Ernie K-Doe

Ernest Kador, Jr. (February 22, 1936 � July 5, 2001), known by the stage name Ernie K-Doe, was an African American R&B singer best known for his 1961 hit single "Mother-in-Law" which went to #1 on the Billboard pop chart in the U.S.

In the 1980s K-Doe did radio shows on New Orleans community stations WWOZ and WTUL. The shows were known for his explosively energetic announcements and frequent self-promotion (occasionally causing problems for the non-commercial station). K-Doe's catch phrases included "Burn, K-Doe, Burn!" "I'm a Charity Hospital Baby!" and (addressed to himself) "You just good, that's all!" For a time he billed himself as "Mister Naugahyde" until he was ordered to desist by the owners of the Naugahyde trademark. K-Doe then explained that it was a misunderstanding; he was actually referring to himself as "Mister M-Nauga-Ma-Hyde", a word he invented himself.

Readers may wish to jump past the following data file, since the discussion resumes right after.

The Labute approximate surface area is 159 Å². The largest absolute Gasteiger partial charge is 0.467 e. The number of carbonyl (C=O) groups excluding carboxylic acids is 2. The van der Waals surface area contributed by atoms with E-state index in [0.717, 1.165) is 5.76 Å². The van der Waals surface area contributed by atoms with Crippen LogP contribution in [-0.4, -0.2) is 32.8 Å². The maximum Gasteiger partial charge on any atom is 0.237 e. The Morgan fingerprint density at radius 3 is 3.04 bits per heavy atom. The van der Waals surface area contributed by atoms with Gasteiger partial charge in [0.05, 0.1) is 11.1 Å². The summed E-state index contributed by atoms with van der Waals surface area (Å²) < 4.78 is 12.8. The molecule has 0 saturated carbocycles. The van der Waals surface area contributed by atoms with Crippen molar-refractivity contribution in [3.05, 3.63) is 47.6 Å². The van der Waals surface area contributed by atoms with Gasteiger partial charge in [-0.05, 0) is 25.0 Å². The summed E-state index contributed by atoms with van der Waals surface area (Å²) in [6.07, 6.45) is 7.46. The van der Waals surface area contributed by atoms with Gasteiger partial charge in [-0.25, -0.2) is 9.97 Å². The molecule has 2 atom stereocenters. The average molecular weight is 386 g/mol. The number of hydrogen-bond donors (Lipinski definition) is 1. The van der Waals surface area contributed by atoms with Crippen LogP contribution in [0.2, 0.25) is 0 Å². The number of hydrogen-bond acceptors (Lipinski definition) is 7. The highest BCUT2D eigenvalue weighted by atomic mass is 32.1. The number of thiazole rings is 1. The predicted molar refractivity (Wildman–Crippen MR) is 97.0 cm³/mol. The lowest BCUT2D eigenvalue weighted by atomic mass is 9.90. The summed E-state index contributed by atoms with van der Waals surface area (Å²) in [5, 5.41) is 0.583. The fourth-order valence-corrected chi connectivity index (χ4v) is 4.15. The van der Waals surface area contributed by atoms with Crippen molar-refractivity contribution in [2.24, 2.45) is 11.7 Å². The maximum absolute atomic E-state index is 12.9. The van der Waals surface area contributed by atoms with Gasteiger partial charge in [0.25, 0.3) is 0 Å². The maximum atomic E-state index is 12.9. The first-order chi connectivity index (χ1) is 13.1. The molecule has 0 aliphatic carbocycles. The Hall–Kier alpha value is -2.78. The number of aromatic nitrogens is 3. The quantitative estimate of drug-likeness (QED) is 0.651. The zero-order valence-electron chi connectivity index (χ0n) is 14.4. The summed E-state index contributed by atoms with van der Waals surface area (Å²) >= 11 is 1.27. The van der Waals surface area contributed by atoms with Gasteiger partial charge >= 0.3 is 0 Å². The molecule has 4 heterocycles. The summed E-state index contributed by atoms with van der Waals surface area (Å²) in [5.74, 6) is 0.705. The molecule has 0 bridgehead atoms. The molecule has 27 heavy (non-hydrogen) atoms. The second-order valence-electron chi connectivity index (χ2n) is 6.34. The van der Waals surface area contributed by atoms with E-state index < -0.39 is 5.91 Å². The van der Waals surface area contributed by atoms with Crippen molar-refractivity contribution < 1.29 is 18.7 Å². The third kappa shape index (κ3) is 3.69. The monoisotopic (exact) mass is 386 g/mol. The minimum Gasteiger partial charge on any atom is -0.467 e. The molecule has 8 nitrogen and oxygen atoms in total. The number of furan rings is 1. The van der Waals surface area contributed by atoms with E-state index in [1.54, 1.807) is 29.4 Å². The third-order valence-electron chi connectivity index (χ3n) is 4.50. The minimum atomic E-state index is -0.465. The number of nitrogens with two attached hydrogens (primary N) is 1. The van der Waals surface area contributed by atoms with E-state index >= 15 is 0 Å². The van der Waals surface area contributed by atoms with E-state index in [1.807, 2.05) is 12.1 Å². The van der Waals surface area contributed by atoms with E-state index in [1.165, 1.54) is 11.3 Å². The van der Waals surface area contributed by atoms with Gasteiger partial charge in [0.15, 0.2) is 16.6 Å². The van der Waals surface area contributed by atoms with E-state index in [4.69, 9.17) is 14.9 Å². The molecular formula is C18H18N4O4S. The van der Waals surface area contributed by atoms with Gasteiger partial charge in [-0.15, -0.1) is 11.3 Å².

In the 1990s K-Doe began billing himself as "The Emperor of the Universe" and wearing a cape and crown he became a famous local eccentric on the New Orleans scene. K-Doe continued performing and occasionally recording until shortly before his death. Always an elaborate showman, one of K-Doe's most notable later performances was at New Orleans' Aquarium of the Americas where he performed at a benefit for a local group aiding people with disabilities. The show ended with K-Doe performing seven continuous renditions of "Mother In Law" while dancing in front of the Gulf of Mexico shark tank exhibit dressed in a green plumed cape. Later recordings of note include "White Boy, Black Boy." While best known as a singer, he was also an accomplished drummer.

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